President Trump’s long-awaited tax plan, revealed on Wednesday, would cut corporate rates and nearly double the standard deduction.
The 9-page document is vague in some areas, leaving plenty of space for congressional tax-writing committees to work out the details as they craft legislation.
Republicans are aiming for a tax overhaul that will simplify the tax code, reduce taxes on the middle class, and make American corporations more competitive with those from other countries.
“We will dramatically cut the business tax rate so that American companies and American workers can beat our foreign competitors and start winning again,” Trump said Wednesday as he delivered a speech about the proposal to a crowd in Indianapolis. “The biggest winners will be middle-class workers as jobs start pouring into our country, as companies start competing for American labor, and as wages continue to grow.”
Here are the basics:
• Establishes three individual tax brackets: 12%, 25%, and 35%
• Increases standard deduction to $12,000 for individuals ($24,000 for married couples)
• Calls to increase the size of the child tax credit
• Provides $500 to help pay for non-child dependents
• Repeals estate tax (AKA “death tax”) and alternative minimum tax
• Lowers corporate rate from 35% to 20%
• Allows businesses to write off the full costs of capital investments for five years (AKA “full expensing”)
The plan increases taxes on people in the lowest tax bracket from 10% to 12%, but the increase in standard deduction is designed to increase the number of people who end up in the 0% tax bracket. The plan decreases taxes on those in the highest tax bracket from 39.6% to 35%, but allows room for lawmakers to add a fourth tax bracket for the richest taxpayers if they see fit.
The childcare benefit is largely thanks to Ivanka Trump, who has made the issue a top priority during her father’s presidency.
The plan eliminates most itemized deductions, excepting tax incentives for charitable contributions and mortgage interest. In addition, the 9-page framework asks lawmakers to keep tax incentives for retirement savings, higher education, and work.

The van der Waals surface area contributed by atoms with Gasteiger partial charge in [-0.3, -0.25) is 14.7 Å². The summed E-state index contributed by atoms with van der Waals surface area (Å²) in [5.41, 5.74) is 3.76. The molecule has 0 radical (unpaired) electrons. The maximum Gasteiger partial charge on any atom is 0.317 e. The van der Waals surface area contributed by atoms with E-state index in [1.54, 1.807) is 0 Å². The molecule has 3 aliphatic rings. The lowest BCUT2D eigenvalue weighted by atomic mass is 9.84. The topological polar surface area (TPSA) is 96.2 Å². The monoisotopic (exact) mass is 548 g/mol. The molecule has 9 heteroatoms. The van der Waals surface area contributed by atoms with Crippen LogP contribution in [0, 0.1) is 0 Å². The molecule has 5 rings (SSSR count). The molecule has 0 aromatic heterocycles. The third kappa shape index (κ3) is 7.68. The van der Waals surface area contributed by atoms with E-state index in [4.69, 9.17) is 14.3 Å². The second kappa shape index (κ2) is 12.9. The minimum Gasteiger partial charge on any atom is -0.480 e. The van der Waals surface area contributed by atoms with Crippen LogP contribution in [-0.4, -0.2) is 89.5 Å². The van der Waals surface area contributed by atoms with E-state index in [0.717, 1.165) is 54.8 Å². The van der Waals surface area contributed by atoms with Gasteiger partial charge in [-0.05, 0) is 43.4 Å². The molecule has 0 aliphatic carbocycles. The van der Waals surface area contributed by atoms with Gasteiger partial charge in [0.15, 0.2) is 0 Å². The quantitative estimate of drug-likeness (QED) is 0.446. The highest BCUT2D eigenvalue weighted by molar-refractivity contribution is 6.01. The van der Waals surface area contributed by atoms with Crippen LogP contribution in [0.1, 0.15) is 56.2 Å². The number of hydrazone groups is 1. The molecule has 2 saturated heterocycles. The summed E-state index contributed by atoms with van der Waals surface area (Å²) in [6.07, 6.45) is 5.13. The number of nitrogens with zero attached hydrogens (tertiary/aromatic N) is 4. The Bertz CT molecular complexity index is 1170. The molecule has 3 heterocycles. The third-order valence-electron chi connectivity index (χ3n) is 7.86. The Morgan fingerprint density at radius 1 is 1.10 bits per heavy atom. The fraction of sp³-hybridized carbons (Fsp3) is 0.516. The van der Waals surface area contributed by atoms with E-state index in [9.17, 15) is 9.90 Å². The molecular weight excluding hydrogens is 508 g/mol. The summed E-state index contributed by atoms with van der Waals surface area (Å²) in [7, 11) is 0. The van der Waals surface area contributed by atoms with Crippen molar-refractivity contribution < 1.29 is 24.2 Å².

The plan calls to decrease the top rate on pass-through businesses and to establish measures that would prevent wealthy individuals from reclassifying their income as “business income” in order to avoid paying taxes.
In terms of international changes, the document calls to establish a minimum tax on foreign profits but does not tax dividends from US companies’ foreign subsidiaries. As we transition to the new tax system, there would be a one-time tax on foreign earnings that American companies currently have held in other countries. The details on this rate have not been specified.
On Tuesday, Trump claimed that the incentives in his plan would bring at least $2.5 trillion in foreign investment back into the country.
“This is a once-in-a-generation opportunity to fundamentally rethink our tax code. We can unleash the economy – promoting growth, attracting jobs, and improving American competitiveness in the global market,” said Kentucky Senator Mitch McConnell. “We can lower taxes for individuals and families, so hardworking Americans are able to keep more of their hard-earned money.”
The next step for Republican lawmakers will be to pass a budget resolution that will allow a tax bill to get through the Senate with a 51-vote majority. From there, the House and Senate will have to negotiate a consensus budget resolution. When that has passed through both chambers, it will be up to the Senate Finance Committee and the House Ways and Means Committee to start drafting and amending tax legislation.
The political stakes are high for Republicans, whose tax reform plans have been stalled by repeated efforts to repeal and replace the Affordable Care Act.
Senator Patrick Toomey (R-PA) admits that hard trade-offs are ahead, saying lawmakers will have to find offsets of about $3 trillion over the next 10 years to align the tax plan with the budget resolution.
“We’ve definitely identified the items that can get us there,” said Toomey. “The question is, will we have the political will to do it?”